Thursday, July 24, 2014

Choices in Games

Today's episode of Extra Credits got me thinking about games in which choices are a primary part of the experience. As they explain in the episode, choices are situations in which you are knowingly weighing your options, with no clear right or wrong answer.

An excellent example they gave in a previous episode was the part in Mass Effect 2, in which you have to decide to either destroy all of the enemy Geth or reprogram them to be friendly. It's a massive choice: to destroy them while letting them retain their free will or to strip them of their free will and let them live.

There are very few games I've played with choices like that, or major choices at all for that matter. I'll try to talk about any worth mentioning.

I'll start with the choice I had to make most recently: in Final Fantasy 7, Tifa or Aeris? Compared to the Geth scenario it's a comically frivolous choice, yet the paragraph I wrote about it a couple of months ago suggests that it was not a decision I made lightly. And although technically you can choose neither, the game presents you with some very pointed choices that force you to choose one or the other. If you get the flower after the first reactor bombing, for instance, do you give the flower to Tifa or Marlene? Or, more pointedly, when Marlene later tells you about how Aeris likes you, she asks you directly if you like Aeris back. (I tend to agree with the five-year-old's assessment, for what it's worth.) Regardless, picking sides in a conflict seems to be the most common form of choice.

For instance, in Skyrim you must choose between the Imperials and the Nordic separatists. Probably. More likely you'll get sucked into myriad other tasks and completely forget there's a civil war going on, what with all the dragons about, dungeons to loot, and guilds to take over. Still, it's a choice you have to make. In the end, though, I could care less about either side. They both had people I disliked and nobody I really cared about, so this was a choice I barely cared to make.

On the other hand, I cared a lot about the choice I needed to make in Radiata Stories. In that awesome yet relatively obscure game you slowly come to know the peoples of the land in and around the kingdom of Radiata. One of the primary mechanics of the game is making friends with the various people in town as well as the elves, dwarves, and so on outside of town. When they become friends you learn a lot about them and they become available to join your party. Then, suddenly, things go sour between the humans and the non-humans and you're faced with a choice: fight for the cause of civilization or fight for the cause of nature? There's no middle ground, and whichever side you choose you're going to have former friends on the other side. It was a tough choice. I played through the game at least twice to see the difference. Both endings are sad, but one is slightly less so.

Some games leave that important choice for the ending, which is nice since that means you can probably see both options pretty easily assuming you can save just beforehand. For instance, Mark of the Ninja provides that important choice at the end, as does Spec Ops: The Line and Bastion. I won't go into too much detail on those choices since they're pretty much pure spoiler territory, but suffice to say that the game leading up to that point doesn't make much of a difference in those cases. Except maybe Spec Ops, since that game is very big on choices and consequences.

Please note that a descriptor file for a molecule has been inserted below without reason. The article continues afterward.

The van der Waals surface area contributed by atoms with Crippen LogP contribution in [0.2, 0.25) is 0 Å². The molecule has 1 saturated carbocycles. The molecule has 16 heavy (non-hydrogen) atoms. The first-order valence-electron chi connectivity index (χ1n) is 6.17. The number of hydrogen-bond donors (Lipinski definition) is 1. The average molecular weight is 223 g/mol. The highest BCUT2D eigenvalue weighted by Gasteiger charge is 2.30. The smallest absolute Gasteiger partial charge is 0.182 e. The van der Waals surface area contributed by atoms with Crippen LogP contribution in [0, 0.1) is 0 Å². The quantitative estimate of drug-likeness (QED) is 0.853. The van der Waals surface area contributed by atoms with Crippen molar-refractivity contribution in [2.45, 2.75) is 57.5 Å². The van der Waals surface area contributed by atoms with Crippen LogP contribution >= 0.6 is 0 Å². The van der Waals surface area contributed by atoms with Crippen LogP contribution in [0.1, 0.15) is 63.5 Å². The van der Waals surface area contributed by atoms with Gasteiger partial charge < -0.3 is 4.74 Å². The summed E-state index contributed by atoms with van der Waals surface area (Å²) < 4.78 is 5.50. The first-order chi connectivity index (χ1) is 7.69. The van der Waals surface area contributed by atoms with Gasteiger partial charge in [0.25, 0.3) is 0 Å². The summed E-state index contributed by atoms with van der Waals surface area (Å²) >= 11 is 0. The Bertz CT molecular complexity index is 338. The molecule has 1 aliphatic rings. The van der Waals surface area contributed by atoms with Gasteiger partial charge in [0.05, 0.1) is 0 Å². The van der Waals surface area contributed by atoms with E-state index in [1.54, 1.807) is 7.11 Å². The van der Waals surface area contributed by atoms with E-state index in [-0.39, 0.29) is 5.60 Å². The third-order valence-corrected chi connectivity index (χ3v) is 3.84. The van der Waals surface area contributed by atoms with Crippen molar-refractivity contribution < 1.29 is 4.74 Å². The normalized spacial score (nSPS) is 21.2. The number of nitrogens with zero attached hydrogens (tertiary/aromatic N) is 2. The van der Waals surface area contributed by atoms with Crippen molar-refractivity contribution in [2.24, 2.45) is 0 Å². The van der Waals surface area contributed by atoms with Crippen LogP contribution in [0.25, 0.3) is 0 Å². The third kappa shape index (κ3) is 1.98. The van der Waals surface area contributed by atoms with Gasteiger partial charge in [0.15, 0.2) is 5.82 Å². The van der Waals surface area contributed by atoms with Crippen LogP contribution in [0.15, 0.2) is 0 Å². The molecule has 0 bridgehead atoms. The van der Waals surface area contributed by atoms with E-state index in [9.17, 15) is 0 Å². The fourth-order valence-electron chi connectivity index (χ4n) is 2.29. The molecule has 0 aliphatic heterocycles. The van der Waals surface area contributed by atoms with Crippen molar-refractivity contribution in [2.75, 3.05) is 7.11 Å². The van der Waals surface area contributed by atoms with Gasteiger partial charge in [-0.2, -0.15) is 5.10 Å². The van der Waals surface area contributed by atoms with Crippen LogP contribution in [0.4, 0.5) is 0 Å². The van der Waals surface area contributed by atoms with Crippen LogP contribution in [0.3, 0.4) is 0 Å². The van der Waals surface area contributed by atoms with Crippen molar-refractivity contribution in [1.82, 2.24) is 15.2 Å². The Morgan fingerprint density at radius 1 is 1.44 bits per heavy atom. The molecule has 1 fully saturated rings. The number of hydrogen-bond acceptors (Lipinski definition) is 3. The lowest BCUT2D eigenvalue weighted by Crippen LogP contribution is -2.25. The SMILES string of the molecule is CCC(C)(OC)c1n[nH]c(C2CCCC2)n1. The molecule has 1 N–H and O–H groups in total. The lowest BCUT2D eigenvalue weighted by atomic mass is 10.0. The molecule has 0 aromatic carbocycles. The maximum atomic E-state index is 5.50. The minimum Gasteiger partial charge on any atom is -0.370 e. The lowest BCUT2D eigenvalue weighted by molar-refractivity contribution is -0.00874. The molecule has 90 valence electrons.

I've also written about the consequences of a choice I made in The Old Republic a while back. Bioware is really good about presenting you with choices, and The Old Republic is filled with them in a way that I don't believe any other MMORPG can compare. Sometimes the choices are fairly obvious, often with very little moral ambiguity. Which is why the more ambiguous choices catch you off-guard, just as that Geth situation did in Mass Effect 2.

Anyway, those are the games that come to mind when I think about choices. It's a pretty short list, which makes me think I must be forgetting some important ones. On the other hand, maybe choice is a fairly new phenomenon in games? There are plenty of more recent games I want to play that I know have moral choices to make, such as that Walking Dead game I still haven't played. In any case, I'm excited to play more games with choice.


  1. What did you decide to do with the Geth?

    I was pretty paralyzed with what to do with them.

    1. Well, I played through the game three times, so I'm pretty sure I made both decisions at some point. When I play games like that I'm not usually thinking "What would I do?" so much as "What would this character do?"

      That said, I believe my own decision would be to destroy them. It's a rough decision, but in the end I value free will over life.

      The worst part to me, though, is that I am making that decision, yet it's not my life or free will at stake. So, to some degree, you're eliminating their free will either way. It's an awful situation, and that line of thought just now is making me rethink my decision. GAH!

    2. In the end, I was more comfortable with creating a "slave" race than committing genocide. I'd personally rather die than sacrifice my own autonomy, but I'd rather sacrifice someone else's autonomy than kill them. Highly weird that's the way the intuitions go.